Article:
A program or piece of software that performs a task for the user, such as a spreadsheet program. This is compared to programs that run to perform a task for the computer, such as the operating system software.
In this guide, a program that uses the DB library to do something. `atruth' The annotator name for the reference annotation files. On CD-ROMs and MS-DOS file systems, `atruth' is truncated within the names of the reference annotation files to `atr'; annopen accepts either `atruth' or `atr' as the annotator name for these files.
Software programs in a system are usually known as "application programs" and "supervisory programs." Application programs contain no input/output coding (except in the form of macroinstructions that transfer control to the supervisory programs) and are usually unique to one type of application.
1. n A program written for or by a user that applies to the user's work, such as a program that does inventory control or payroll. 2. n. A program used to connect and communicate with stations in a network, enabling users to perform application-oriented activities.
Is software which performs a specific task or function. Examples are spreadsheets, word processing, graphics, and sound. Application programs differ from Operating Systems or Utility software programs which tend to be broader in scope.
Program that has been created to perform a specific task that is useful to the user - unlike the operating system that is a program that controls the PC. Most people buy PC's so that they can run application programs. Examples include: Word processor; Spreadsheet; Home Finance Package; Drawing Package
Software that performs specific and relatively complex tasks and lets you create and modify documents. Some common types of applications are word processors, spreadsheets, databases, graphics programs, page layout software and communication programs.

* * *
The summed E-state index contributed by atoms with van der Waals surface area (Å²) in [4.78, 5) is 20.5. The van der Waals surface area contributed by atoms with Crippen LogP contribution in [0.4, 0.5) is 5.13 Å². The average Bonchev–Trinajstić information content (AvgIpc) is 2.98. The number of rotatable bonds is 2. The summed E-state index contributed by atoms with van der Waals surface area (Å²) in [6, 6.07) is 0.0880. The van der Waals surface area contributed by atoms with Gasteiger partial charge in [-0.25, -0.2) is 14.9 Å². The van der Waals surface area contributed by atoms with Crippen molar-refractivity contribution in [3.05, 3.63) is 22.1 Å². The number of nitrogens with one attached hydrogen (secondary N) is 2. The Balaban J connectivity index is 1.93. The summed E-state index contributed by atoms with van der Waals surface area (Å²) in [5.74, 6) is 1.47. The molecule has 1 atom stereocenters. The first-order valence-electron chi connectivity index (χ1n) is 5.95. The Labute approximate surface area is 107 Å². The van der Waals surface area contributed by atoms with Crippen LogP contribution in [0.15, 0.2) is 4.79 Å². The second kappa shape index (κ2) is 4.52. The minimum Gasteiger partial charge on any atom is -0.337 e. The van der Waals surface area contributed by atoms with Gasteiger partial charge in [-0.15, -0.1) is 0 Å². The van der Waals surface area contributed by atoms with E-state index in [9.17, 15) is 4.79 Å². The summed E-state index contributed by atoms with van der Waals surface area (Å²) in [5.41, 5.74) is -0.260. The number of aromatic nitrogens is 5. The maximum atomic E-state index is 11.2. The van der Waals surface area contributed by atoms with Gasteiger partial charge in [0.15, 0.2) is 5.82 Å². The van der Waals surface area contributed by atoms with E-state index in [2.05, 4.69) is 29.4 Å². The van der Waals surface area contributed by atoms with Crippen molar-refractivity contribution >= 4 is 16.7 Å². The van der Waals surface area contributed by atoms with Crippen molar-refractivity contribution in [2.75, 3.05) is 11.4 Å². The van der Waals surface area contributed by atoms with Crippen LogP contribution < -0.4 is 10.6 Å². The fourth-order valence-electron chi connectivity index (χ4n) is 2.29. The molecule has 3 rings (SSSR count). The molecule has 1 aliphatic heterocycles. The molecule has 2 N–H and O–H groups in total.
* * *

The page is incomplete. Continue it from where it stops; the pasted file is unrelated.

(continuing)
A program that processes actions upon business data, such as data entry, update or query. It contrasts with systems program, such as an operating system or network control program, and with utility programs, such as copy or sort.
A complete, self-contained program that performs a specific function directly for the user. This is in contrast to system software such as the operating system kernel, server processes and libraries which exists to support application programs. Editors for various kinds of documents, spreadsheets, and text formatters are common examples of applications. Network applications include clients such as those for FTP, electronic mail, telnet and WWW. The term is used fairly loosely, for instance, some might say that a client and server together form a distributed application, others might argue that editors and compilers were not applications but tools for building applications. One distinction between an application program and the operating system is that applications always run in " user mode" (or "non-privileged mode"), while operating systems and related utilities may run in " supervisor mode" (or "privileged mode"). The term may also be used to distinguish programs which communicate via a graphical user interface from those which are executed from the command line. Source: Dictionary.com